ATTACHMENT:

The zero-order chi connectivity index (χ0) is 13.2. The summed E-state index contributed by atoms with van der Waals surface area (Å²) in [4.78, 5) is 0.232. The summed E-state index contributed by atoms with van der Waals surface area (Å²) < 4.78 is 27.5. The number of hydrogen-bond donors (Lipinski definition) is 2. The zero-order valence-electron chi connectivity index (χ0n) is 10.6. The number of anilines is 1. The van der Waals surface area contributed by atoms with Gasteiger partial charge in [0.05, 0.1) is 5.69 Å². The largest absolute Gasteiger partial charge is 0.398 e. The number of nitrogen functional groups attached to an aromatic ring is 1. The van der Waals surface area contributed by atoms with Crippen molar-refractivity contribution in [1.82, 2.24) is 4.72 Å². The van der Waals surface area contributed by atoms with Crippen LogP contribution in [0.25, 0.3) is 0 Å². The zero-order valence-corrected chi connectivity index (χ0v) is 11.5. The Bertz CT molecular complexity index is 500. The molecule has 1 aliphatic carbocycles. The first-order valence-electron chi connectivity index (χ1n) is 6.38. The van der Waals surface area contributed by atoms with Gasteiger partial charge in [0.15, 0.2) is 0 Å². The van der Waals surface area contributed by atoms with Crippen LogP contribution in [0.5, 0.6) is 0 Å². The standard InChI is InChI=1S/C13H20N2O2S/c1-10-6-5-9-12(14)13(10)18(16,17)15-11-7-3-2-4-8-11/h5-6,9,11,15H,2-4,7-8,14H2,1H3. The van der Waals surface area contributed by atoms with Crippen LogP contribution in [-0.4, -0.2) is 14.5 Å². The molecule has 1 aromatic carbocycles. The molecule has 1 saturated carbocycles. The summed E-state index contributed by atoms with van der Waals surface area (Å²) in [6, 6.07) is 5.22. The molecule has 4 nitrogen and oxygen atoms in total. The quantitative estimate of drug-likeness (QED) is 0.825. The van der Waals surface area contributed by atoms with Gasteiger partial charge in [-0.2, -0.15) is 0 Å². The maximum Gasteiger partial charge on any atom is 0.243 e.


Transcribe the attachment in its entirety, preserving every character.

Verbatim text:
The zero-order chi connectivity index (χ0) is 13.2. The summed E-state index contributed by atoms with van der Waals surface area (Å²) in [4.78, 5) is 0.232. The summed E-state index contributed by atoms with van der Waals surface area (Å²) < 4.78 is 27.5. The number of hydrogen-bond donors (Lipinski definition) is 2. The zero-order valence-electron chi connectivity index (χ0n) is 10.6. The number of anilines is 1. The van der Waals surface area contributed by atoms with Gasteiger partial charge in [0.05, 0.1) is 5.69 Å². The largest absolute Gasteiger partial charge is 0.398 e. The number of nitrogen functional groups attached to an aromatic ring is 1. The van der Waals surface area contributed by atoms with Crippen molar-refractivity contribution in [1.82, 2.24) is 4.72 Å². The van der Waals surface area contributed by atoms with Crippen LogP contribution in [0.25, 0.3) is 0 Å². The zero-order valence-corrected chi connectivity index (χ0v) is 11.5. The Bertz CT molecular complexity index is 500. The molecule has 1 aliphatic carbocycles. The first-order valence-electron chi connectivity index (χ1n) is 6.38. The van der Waals surface area contributed by atoms with Gasteiger partial charge in [0.15, 0.2) is 0 Å². The van der Waals surface area contributed by atoms with Crippen LogP contribution in [0.5, 0.6) is 0 Å². The standard InChI is InChI=1S/C13H20N2O2S/c1-10-6-5-9-12(14)13(10)18(16,17)15-11-7-3-2-4-8-11/h5-6,9,11,15H,2-4,7-8,14H2,1H3. The van der Waals surface area contributed by atoms with Crippen LogP contribution in [-0.4, -0.2) is 14.5 Å². The molecule has 1 aromatic carbocycles. The molecule has 1 saturated carbocycles. The summed E-state index contributed by atoms with van der Waals surface area (Å²) in [6, 6.07) is 5.22. The molecule has 4 nitrogen and oxygen atoms in total. The quantitative estimate of drug-likeness (QED) is 0.825. The van der Waals surface area contributed by atoms with Gasteiger partial charge in [-0.2, -0.15) is 0 Å². The maximum Gasteiger partial charge on any atom is 0.243 e.